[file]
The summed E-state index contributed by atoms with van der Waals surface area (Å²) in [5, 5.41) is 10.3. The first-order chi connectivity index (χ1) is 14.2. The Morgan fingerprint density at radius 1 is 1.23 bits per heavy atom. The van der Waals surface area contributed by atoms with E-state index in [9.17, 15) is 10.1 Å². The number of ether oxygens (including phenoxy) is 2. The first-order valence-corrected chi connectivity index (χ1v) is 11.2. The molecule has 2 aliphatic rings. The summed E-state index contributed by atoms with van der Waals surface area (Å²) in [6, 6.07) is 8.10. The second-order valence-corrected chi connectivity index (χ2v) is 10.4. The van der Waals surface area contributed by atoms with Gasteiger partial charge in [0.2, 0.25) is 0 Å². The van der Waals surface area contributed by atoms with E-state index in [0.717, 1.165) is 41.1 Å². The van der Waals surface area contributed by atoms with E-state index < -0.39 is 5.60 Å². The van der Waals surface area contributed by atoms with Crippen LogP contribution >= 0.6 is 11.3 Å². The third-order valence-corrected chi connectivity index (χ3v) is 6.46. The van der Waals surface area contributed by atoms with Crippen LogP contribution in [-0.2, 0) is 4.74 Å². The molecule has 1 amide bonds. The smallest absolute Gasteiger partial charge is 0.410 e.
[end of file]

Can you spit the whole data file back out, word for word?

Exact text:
The summed E-state index contributed by atoms with van der Waals surface area (Å²) in [5, 5.41) is 10.3. The first-order chi connectivity index (χ1) is 14.2. The Morgan fingerprint density at radius 1 is 1.23 bits per heavy atom. The van der Waals surface area contributed by atoms with E-state index in [9.17, 15) is 10.1 Å². The number of ether oxygens (including phenoxy) is 2. The first-order valence-corrected chi connectivity index (χ1v) is 11.2. The molecule has 2 aliphatic rings. The summed E-state index contributed by atoms with van der Waals surface area (Å²) in [6, 6.07) is 8.10. The second-order valence-corrected chi connectivity index (χ2v) is 10.4. The van der Waals surface area contributed by atoms with Gasteiger partial charge in [0.2, 0.25) is 0 Å². The van der Waals surface area contributed by atoms with E-state index in [0.717, 1.165) is 41.1 Å². The van der Waals surface area contributed by atoms with E-state index < -0.39 is 5.60 Å². The van der Waals surface area contributed by atoms with Crippen LogP contribution >= 0.6 is 11.3 Å². The third-order valence-corrected chi connectivity index (χ3v) is 6.46. The van der Waals surface area contributed by atoms with Crippen LogP contribution in [-0.2, 0) is 4.74 Å². The molecule has 1 amide bonds. The smallest absolute Gasteiger partial charge is 0.410 e.